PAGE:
2. Clydie G, a famous Canadian musician, is touring during the contest period and plays a show in Vancouver. The next day, he flies to Victoria to join a nomination contestant on stage at a rally and performs a song. He then flies back to continue his tour. The cost of the round-trip flight is $400. It is a nomination contest expense that must be paid by the contestant or contributed by Clydie G. For the performance itself, because Clydie G is self-employed as a musician, he cannot volunteer the service. The commercial value of the performance is a nomination contest expense that the contestant must pay or Clydie G must contribute.
  3. A senator plans to go door-knocking with a nomination contestant from her home province. The senator was already in the province, but she pays $200 in gas to drive to the contestant’s riding. This is a non-monetary contribution from the senator. Because it is $200 or less, it is deemed nil and no expense is reported.

Use of parliamentary resources

Nomination contestants who are parliamentarians might sometimes make use of parliamentary resources, such as websites and office staff, for their nomination campaigns.

The use of parliamentary resources during the contest period is a nomination contest expense. If the expense is not paid by the campaign, the use of the resource is a non-monetary contribution from the parliamentarian and is subject to the contribution limit.

Note:  The use of parliamentary resources is governed by other rules as well, including the Members By-law of the House of Commons (available on the Parliament of Canada website).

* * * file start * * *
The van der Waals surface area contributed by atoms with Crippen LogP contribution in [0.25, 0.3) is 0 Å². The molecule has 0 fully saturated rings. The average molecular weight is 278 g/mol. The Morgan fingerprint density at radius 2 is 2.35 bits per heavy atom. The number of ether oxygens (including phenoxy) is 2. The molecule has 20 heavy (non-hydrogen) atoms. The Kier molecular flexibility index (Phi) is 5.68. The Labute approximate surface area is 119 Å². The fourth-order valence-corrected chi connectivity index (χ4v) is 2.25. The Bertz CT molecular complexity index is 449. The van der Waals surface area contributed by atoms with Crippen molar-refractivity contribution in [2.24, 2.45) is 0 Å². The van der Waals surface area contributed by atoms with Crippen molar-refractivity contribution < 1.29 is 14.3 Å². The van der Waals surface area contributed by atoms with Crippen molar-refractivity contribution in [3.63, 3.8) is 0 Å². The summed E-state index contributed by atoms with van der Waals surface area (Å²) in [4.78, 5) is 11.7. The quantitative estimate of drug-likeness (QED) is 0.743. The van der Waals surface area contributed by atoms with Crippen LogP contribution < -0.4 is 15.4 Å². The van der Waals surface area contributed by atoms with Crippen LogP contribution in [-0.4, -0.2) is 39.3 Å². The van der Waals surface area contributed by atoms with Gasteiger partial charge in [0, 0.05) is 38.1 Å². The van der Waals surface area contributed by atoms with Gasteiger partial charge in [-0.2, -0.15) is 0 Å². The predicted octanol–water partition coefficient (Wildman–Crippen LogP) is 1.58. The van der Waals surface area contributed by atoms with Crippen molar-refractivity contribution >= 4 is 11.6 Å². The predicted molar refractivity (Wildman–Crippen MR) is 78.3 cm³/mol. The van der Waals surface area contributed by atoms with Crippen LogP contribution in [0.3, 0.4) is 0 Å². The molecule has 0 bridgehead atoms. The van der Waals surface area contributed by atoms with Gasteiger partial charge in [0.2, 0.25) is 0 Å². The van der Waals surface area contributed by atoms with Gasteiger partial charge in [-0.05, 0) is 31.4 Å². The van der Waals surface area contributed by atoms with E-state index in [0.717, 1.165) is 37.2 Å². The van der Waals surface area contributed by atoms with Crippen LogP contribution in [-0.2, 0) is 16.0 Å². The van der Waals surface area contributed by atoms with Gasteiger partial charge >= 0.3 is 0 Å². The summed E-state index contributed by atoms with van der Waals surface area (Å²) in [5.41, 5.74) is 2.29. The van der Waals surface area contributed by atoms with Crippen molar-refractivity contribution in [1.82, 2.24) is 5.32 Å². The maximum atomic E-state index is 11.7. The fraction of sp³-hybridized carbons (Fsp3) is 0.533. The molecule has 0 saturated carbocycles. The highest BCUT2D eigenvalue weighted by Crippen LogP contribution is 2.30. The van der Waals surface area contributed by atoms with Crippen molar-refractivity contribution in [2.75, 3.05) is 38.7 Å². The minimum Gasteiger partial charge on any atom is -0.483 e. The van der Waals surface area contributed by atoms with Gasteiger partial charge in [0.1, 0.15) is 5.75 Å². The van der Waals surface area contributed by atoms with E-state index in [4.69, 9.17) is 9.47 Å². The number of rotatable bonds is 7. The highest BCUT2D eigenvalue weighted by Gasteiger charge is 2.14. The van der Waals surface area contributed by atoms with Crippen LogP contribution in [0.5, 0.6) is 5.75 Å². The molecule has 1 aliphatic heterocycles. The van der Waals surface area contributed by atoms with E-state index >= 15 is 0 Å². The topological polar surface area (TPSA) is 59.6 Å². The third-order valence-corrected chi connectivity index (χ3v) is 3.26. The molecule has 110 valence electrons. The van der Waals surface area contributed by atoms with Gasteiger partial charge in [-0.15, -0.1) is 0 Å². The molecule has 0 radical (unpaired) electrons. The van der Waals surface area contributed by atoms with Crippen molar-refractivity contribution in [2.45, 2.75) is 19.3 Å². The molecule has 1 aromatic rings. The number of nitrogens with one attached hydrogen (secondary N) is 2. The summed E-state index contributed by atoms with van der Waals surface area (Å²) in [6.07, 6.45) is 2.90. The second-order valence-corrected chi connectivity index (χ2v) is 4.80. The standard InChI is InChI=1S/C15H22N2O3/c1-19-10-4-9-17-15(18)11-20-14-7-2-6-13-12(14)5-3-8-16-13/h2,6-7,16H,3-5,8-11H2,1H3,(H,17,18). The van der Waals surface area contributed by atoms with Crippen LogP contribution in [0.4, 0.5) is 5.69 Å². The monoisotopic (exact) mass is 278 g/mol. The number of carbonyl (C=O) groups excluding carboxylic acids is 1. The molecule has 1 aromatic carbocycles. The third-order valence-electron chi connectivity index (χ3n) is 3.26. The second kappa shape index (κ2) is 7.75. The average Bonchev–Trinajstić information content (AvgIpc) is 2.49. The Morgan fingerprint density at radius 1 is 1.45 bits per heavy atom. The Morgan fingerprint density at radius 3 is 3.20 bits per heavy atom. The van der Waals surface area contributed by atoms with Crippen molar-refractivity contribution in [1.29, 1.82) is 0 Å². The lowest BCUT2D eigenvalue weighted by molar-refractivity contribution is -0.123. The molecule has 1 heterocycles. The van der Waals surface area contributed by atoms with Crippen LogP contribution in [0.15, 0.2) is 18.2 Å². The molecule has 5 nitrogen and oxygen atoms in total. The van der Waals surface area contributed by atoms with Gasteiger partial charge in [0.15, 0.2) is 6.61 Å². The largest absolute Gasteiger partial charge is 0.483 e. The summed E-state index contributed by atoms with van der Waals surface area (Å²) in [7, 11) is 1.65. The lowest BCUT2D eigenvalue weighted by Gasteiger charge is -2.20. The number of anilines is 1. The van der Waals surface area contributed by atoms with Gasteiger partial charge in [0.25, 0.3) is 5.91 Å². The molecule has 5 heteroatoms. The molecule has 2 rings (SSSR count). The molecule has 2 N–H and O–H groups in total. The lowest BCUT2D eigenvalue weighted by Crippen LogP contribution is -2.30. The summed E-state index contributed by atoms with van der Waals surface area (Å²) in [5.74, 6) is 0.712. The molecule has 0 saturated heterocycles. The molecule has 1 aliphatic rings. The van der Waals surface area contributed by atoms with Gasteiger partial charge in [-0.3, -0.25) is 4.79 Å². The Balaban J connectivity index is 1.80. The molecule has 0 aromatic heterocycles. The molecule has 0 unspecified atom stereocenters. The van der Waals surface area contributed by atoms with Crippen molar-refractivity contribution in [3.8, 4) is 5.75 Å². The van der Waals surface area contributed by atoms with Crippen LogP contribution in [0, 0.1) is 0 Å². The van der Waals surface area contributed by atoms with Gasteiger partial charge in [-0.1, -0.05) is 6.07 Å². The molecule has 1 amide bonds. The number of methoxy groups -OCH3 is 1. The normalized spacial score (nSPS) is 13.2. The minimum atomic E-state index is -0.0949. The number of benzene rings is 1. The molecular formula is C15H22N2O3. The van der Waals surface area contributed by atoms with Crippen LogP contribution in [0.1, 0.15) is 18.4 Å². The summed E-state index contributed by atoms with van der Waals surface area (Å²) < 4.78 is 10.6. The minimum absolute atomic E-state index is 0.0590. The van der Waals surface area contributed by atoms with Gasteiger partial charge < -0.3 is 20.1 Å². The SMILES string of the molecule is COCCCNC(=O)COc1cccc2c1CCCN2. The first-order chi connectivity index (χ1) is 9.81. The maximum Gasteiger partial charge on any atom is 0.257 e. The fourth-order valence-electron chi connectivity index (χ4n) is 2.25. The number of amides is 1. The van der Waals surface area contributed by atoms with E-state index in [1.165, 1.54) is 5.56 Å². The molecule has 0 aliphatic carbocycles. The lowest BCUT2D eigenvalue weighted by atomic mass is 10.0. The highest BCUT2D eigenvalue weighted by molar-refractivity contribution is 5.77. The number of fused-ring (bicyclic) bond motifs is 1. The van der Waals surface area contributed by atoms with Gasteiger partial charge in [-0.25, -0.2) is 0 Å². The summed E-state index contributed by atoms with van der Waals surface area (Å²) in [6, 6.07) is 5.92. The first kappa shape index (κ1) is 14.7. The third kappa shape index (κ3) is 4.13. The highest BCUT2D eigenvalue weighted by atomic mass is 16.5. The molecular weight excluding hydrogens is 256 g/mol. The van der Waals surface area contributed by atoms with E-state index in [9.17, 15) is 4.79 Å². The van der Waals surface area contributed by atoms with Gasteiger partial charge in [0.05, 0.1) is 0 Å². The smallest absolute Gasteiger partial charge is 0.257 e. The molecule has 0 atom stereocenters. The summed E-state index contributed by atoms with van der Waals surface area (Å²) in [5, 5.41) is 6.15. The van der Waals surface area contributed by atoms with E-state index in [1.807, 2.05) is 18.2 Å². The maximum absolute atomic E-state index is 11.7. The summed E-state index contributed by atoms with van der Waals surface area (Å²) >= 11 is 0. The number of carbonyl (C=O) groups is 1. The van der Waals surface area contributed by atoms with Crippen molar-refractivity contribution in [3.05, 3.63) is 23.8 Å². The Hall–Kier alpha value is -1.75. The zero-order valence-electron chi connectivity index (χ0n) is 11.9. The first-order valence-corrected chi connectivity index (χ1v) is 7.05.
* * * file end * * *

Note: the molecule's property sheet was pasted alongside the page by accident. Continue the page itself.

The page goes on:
OGI reference

For a detailed discussion of a related topic, please refer to Elections Canada's interpretation note 2020-04, The Use of Member of Parliament Resources Outside of an Election Period, on the Elections Canada website.

Staff of a parliamentarian

If employees on the staff of a parliamentarian engage in political activities to support the parliamentarian as a nomination contestant during the contest period, the salaries of these persons are nomination contest expenses and, if not paid by the campaign, are non-monetary contributions from the parliamentarian.

However, if the employees work on the contestant’s campaign outside their normal business hours or are on unpaid leave (or paid, if the leave was earned under regular terms of employment that do not specify leave for the purpose of helping a political campaign), their involvement is volunteer labour and is therefore neither a nomination contest expense nor a non-monetary contribution.

Website and social media accounts of a parliamentarian

Nomination contestants may have websites and social media accounts that are designed and maintained using parliamentary resources.

If the nomination contestant uses the website for the purpose of their campaign, its commercial value—including design, maintenance and hosting—is a nomination contest expense. Elections Canada will accept the current commercial value of an equivalent website as the commercial value of a pre-existing website.

Expenses to produce and distribute content on the website or social media accounts for the purpose of the campaign are also nomination contest expenses. Pre-existing content is only an expense if it was posted for the purpose of the campaign or promoted during the campaign.